The only scores definitely in the public domain are Mozart's original autographs. Engraved editions of his music, provided they were produced after 1923, are under copyright.

          By the way, that "1923" is a local US thing. The equivalent date in the UK, for example, would be "1980" (1981 from next month...): it's 25 years from the end of the year of first publication, for the copyright in an original typography of a per-se out-of-copyright work. (And editions made by photoreproduction of a previously published typography don't qualify for a fresh copyright of this kind.) It's also worth noting that this period for 'publisher's' copyrights is set by s.15 of the 1988 copyright act in the UK and was left unchanged when the duration of the _author's_ copyrights was extended from 50 years to 70 years from the end of the year of the author's death (1995 regulations).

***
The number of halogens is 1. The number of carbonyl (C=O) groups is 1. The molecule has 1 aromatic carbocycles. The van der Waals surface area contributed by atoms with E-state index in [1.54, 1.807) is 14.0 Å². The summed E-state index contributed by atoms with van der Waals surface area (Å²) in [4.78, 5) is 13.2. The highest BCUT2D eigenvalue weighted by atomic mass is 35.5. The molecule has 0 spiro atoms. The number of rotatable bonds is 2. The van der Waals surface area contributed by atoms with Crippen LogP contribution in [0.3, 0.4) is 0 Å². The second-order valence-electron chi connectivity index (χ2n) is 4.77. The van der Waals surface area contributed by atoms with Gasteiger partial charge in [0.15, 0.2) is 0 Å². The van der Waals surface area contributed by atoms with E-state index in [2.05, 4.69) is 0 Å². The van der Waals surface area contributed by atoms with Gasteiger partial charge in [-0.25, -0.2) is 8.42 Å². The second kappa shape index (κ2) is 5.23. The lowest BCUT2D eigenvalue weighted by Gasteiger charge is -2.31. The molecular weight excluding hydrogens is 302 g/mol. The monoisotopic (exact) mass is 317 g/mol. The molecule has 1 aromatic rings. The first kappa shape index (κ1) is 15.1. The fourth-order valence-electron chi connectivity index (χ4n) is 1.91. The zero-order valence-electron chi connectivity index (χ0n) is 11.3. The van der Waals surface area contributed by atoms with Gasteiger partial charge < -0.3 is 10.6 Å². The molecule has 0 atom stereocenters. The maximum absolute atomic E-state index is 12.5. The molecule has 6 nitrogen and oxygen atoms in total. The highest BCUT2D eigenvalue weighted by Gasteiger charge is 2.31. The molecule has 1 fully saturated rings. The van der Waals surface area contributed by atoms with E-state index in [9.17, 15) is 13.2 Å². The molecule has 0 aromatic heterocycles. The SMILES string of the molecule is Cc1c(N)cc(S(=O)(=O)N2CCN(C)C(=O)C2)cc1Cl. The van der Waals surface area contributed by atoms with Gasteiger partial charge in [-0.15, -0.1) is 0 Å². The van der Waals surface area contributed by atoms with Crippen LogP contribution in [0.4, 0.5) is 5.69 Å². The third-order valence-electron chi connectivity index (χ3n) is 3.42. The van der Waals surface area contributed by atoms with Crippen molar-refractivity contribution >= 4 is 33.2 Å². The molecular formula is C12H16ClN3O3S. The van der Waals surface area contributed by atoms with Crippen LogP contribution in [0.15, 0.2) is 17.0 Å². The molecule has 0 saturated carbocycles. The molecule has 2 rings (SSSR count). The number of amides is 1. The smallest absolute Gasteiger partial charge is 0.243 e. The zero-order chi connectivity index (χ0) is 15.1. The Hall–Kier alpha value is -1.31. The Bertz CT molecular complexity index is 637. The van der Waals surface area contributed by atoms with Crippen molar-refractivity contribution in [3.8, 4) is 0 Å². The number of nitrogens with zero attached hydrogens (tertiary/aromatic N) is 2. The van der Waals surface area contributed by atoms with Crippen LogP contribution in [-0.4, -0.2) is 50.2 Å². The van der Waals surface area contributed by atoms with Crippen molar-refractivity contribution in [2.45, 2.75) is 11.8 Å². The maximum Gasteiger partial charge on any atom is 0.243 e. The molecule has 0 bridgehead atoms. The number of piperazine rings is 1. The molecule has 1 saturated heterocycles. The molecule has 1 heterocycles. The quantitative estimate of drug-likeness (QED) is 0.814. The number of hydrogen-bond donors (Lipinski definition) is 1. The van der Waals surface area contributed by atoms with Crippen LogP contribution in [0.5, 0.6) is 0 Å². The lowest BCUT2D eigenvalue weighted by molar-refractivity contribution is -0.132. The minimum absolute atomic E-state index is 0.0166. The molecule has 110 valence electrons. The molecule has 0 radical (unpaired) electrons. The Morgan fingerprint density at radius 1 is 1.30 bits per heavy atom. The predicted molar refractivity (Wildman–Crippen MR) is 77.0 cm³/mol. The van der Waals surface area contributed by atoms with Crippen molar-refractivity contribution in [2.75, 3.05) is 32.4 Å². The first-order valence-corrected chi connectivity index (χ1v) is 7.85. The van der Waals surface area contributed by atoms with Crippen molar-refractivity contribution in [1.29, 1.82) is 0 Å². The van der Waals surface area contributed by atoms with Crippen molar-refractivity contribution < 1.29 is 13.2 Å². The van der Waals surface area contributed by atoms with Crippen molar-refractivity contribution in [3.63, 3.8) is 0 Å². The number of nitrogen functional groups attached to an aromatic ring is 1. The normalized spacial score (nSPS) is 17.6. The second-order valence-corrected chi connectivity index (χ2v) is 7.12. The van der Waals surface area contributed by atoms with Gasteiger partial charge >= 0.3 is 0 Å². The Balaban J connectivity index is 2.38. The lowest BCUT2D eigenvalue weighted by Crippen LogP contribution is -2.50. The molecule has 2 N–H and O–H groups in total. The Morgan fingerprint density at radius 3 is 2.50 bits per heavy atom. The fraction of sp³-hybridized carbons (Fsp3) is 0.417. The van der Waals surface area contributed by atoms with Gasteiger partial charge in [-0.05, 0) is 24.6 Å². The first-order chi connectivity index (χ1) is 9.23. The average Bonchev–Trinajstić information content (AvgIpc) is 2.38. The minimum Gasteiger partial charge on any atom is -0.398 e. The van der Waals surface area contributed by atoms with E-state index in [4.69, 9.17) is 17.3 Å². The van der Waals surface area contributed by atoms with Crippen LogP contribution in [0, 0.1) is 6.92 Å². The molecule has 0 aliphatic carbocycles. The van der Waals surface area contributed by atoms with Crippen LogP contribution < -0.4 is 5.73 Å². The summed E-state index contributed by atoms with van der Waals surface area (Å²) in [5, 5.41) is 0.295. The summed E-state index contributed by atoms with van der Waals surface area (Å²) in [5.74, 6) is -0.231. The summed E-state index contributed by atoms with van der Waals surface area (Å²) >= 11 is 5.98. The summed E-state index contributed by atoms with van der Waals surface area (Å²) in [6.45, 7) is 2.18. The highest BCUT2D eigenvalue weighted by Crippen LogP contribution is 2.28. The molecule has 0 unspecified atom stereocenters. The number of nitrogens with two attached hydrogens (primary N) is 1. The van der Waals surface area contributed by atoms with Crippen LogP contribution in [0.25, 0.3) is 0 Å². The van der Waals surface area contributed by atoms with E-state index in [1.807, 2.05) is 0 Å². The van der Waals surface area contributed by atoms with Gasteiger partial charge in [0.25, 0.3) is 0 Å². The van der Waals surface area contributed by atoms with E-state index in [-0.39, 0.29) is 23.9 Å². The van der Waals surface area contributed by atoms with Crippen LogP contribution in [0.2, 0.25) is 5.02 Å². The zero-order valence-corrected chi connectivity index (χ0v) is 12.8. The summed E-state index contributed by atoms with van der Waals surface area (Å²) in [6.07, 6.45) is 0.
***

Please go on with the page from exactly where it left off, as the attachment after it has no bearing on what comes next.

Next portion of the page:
Aside from that, plenty of useful Mozart scores (e.g. many from Breitkopf and Haertel) were published in the 19th century, and are copyright-free even in the US, where Dover Publications for a long time provided a very useful service by republishing quite some numbers of them at reasonable prices.

          Creating a definitive text from various scribbled manuscripts is painstaking work, it's no surprise that copyright law covers this process as well as that of purely original works.